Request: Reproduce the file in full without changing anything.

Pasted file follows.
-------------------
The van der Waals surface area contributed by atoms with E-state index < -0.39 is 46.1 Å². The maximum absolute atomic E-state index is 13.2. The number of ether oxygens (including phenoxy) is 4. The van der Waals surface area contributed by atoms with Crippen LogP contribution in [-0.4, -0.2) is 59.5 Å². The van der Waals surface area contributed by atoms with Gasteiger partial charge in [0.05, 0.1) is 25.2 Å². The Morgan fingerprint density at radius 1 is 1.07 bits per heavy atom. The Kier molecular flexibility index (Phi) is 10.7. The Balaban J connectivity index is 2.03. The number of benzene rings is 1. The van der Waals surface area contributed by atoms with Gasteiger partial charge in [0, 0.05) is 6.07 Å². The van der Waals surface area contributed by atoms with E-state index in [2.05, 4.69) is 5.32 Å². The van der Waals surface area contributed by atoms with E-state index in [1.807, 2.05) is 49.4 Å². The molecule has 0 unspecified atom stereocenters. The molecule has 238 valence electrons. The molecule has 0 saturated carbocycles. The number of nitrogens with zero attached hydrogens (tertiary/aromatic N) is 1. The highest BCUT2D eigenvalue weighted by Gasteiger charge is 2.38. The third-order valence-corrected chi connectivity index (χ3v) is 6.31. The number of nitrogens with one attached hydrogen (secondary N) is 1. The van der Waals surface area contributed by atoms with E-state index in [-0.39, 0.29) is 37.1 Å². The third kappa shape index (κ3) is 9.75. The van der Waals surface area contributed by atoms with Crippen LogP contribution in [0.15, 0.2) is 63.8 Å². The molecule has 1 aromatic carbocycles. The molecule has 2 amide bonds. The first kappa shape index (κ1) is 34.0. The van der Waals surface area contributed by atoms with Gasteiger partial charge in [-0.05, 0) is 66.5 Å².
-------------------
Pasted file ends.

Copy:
The van der Waals surface area contributed by atoms with E-state index < -0.39 is 46.1 Å². The maximum absolute atomic E-state index is 13.2. The number of ether oxygens (including phenoxy) is 4. The van der Waals surface area contributed by atoms with Crippen LogP contribution in [-0.4, -0.2) is 59.5 Å². The van der Waals surface area contributed by atoms with Gasteiger partial charge in [0.05, 0.1) is 25.2 Å². The Morgan fingerprint density at radius 1 is 1.07 bits per heavy atom. The Kier molecular flexibility index (Phi) is 10.7. The Balaban J connectivity index is 2.03. The number of benzene rings is 1. The van der Waals surface area contributed by atoms with Gasteiger partial charge in [0, 0.05) is 6.07 Å². The van der Waals surface area contributed by atoms with E-state index in [2.05, 4.69) is 5.32 Å². The van der Waals surface area contributed by atoms with E-state index in [1.807, 2.05) is 49.4 Å². The molecule has 0 unspecified atom stereocenters. The molecule has 238 valence electrons. The molecule has 0 saturated carbocycles. The number of nitrogens with zero attached hydrogens (tertiary/aromatic N) is 1. The highest BCUT2D eigenvalue weighted by Gasteiger charge is 2.38. The third-order valence-corrected chi connectivity index (χ3v) is 6.31. The number of nitrogens with one attached hydrogen (secondary N) is 1. The van der Waals surface area contributed by atoms with E-state index in [-0.39, 0.29) is 37.1 Å². The third kappa shape index (κ3) is 9.75. The van der Waals surface area contributed by atoms with Crippen LogP contribution in [0.15, 0.2) is 63.8 Å². The molecule has 1 aromatic carbocycles. The molecule has 2 amide bonds. The first kappa shape index (κ1) is 34.0. The van der Waals surface area contributed by atoms with Gasteiger partial charge in [-0.05, 0) is 66.5 Å².